Despite the disadvantages of Spain supporting Mary Stuart there are still examples of how Mary Stuart’s presence in England gave rise to danger to the security of Elizabeth’s throne from Spainish involvement, nor could Elizabeth ignore this potentially massive threat. For example the Ridolfi Plot which once again aimed to secure Mary’s release and position on the English throne also included military assistance from Spain, however the plot was discovered and the troops did not come.
Although the military did not come form Spain, Mary Stuart’s qualities as a ruler i. e. she is Catholic, once again means that these international threats are going to see her as a means to weaken Elizabeth if not to replace her altogether. Foreign involvement centring around Elizabeth also came from France, after all Mary was half-French and therefore a clear motivation for France can be seen to control England as well. This is shown by the Throckmorton plot were the Duke of Guise was planning to lead an army to depose Elizabeth and place Mary on the throne.
Although it failed it shows that Mary was the link between almost all the people who felt unhappy with Elizabeth’s reign from the English laity in the North to some of the French Catholics. She united people who felt frustrated with Elizabeth’s reign and those who saw advantages from supporting Mary. The security of Elizabeth’s throne is definitely challenged here, although it does not go ahead, it is warning of what can happen, and foreign involvement from the leading two Catholic powers in Europe, i. e. Spain and France in supporting Mary Stuart cannot be taken lightly.
Elizabeth’s mismanagement of situations that may have deflated the threats aimed towards her centring around Mary Stuart made them worse. Politically Elizabeth tried to reduce the power of the magnates in the North by setting up councils. This alienated Nobles such as Northumberland from power and therefore distanced the Noble’s allegiance to Elizabeth. This is a major factor in why the Revolt of the Northern Earls took place. This would not have been such a problem if not for the fact that Mary Stuart was present in England. She gave the isolated Nobles a chance to avenge their disfavour from Elizabeth.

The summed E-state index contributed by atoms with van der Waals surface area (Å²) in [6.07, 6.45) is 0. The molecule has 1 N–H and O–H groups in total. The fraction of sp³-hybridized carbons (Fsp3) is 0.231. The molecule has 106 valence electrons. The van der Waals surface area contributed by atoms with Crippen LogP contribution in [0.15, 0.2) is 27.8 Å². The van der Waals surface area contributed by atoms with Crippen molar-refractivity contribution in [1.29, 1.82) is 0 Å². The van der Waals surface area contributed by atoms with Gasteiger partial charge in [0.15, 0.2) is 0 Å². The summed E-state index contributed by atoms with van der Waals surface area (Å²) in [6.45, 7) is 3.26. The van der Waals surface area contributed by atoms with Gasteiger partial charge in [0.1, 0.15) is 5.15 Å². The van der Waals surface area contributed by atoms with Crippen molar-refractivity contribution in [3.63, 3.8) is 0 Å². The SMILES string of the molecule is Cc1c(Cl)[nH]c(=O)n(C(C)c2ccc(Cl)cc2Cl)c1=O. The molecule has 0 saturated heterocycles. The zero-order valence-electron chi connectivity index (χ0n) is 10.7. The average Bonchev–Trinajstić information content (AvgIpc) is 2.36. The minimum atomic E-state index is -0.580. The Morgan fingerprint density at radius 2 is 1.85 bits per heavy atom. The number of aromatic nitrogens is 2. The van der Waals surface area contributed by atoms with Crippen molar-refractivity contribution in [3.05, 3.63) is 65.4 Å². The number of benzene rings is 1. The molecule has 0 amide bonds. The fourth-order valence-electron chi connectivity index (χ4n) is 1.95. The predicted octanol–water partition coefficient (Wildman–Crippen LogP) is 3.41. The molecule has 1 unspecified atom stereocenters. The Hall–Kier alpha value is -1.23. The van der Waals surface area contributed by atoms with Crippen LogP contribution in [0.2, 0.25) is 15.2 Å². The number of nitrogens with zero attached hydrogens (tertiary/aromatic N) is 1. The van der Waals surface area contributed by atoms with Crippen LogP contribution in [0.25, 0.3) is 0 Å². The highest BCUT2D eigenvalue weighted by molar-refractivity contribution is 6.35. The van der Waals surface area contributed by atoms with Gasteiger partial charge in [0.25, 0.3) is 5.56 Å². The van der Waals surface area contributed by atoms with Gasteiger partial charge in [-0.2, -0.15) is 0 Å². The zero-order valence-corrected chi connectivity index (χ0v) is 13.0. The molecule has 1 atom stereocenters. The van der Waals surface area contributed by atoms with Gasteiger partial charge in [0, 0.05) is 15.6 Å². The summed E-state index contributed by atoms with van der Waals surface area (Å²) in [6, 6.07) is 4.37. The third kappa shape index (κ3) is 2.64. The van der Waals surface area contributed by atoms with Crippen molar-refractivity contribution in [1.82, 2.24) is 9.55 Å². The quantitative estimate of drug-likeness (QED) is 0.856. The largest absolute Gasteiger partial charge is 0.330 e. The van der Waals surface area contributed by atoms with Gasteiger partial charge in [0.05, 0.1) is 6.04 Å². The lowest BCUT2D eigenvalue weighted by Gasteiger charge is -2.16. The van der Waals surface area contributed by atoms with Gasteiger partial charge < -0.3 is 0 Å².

Elizabeth can also be identified in mismanaging the religious settlement to make some Catholics discontented enough to support Mary, a French women, over their own English Queen. To drive 5400 individuals to a point where they felt they had to rebel in the Northern Rebellion must have been down to something Elizabeth did. For example Elizabeth introduced the use of the Protestant prayer Book. Therefore Elizabeth created support for Mary Stuart with her own actions. This increases Mary’s threat and shows that the security of Elizabeth’s throne was intensified by some actions taken by Elizabeth.
Elizabeth also hampered the security of her own throne by not taking the opportunities to subdue the threat from Mary. This could have easily been done by naming Mary Stuart as her heir, this would have pleased a lot of people and had a lot to commend itself. Including the fact that the Catholic threat, the main threat centring around Mary, would have decreased significantly because they would have been most likely been content with knowing that the next Monarch of England was going to restore Catholicism. However instead Elizabeth hesitated and refused to make her decision by ignoring the subject.
For example during the court intrigue she refused to name her heir under significant pressure from her court. Once again Elizabeth has intensified the threat orbiting around Mary, not taking the opportunities to relieve the pressure that Mary is placing on the security of Elizabeth’s throne. Mary Stuart’s threat to Elizabeth not only came from the fact that she was the Catholic heir but she did have tremendous political skill and personal magnetism. This is clear to see from the way she manipulated the Duke of Norfolk into trying to secure her release.
For example before the Northern Rebellion when Mary met Norfolk and she old him to get her released by force if necessary and Norfolk undoubtedly did what he was told and was involved in a number of plots to release Mary. Cecil knew about Mary’s personal danger an tried to persuade Elizabeth to have her executed much earlier than she was, however Elizabeth refused, this is another example of how Elizabeth’s indecision over crucial matters failed to remove the danger of Mary Stuart and is clearly linked to her mismanagement of matters as shown above.
Mary Stuart’s arrival in England was the instigator in many of the plots against Elizabeth. She was the turning point in the security of Elizabeth’s throne, from being relatively calm pre 1568, to continuous strain on Elizabeth’s throne after 1568. Mary herself was not the actual threat to Elizabeth, but she was the motivation for them. Most significantly religious threats orbiting around the fact that Mary was Catholic and placing Mary on the throne were paramount compared to all other motivations.
Political factors were contributory to religion and international threats were conceivable but never got off the ground. However Mary’s overall threat could have been reduced by Elizabeth but of her mismanagement. Nobody troubled Elizabeth more than Mary Stuart in her reign due to the fact that she was the Catholic heir and therefore Catholics who felt religiously dissatisfied were prompted to threaten Elizabeth.